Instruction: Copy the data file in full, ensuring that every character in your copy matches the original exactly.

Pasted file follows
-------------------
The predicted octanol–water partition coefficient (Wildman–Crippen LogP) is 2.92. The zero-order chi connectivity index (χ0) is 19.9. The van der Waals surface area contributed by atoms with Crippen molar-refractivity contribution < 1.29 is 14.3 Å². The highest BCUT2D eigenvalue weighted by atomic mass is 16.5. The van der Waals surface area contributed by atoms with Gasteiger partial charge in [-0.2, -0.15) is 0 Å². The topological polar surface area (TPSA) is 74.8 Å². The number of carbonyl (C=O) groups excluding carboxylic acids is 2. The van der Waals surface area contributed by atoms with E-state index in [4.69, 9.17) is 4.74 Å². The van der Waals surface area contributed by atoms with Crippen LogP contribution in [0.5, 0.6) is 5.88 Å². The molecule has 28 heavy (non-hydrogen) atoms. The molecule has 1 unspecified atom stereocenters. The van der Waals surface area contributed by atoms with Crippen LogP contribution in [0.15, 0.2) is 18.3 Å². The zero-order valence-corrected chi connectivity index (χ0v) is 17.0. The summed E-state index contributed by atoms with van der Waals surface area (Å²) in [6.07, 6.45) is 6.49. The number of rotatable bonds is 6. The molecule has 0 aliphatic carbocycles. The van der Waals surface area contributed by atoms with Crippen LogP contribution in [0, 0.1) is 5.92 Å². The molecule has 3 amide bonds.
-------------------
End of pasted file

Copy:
The predicted octanol–water partition coefficient (Wildman–Crippen LogP) is 2.92. The zero-order chi connectivity index (χ0) is 19.9. The van der Waals surface area contributed by atoms with Crippen molar-refractivity contribution < 1.29 is 14.3 Å². The highest BCUT2D eigenvalue weighted by atomic mass is 16.5. The van der Waals surface area contributed by atoms with Gasteiger partial charge in [-0.2, -0.15) is 0 Å². The topological polar surface area (TPSA) is 74.8 Å². The number of carbonyl (C=O) groups excluding carboxylic acids is 2. The van der Waals surface area contributed by atoms with E-state index in [4.69, 9.17) is 4.74 Å². The van der Waals surface area contributed by atoms with Crippen LogP contribution in [0.5, 0.6) is 5.88 Å². The molecule has 28 heavy (non-hydrogen) atoms. The molecule has 1 unspecified atom stereocenters. The van der Waals surface area contributed by atoms with Crippen LogP contribution in [0.15, 0.2) is 18.3 Å². The zero-order valence-corrected chi connectivity index (χ0v) is 17.0. The summed E-state index contributed by atoms with van der Waals surface area (Å²) in [6.07, 6.45) is 6.49. The number of rotatable bonds is 6. The molecule has 0 aliphatic carbocycles. The van der Waals surface area contributed by atoms with Crippen LogP contribution in [0, 0.1) is 5.92 Å². The molecule has 3 amide bonds.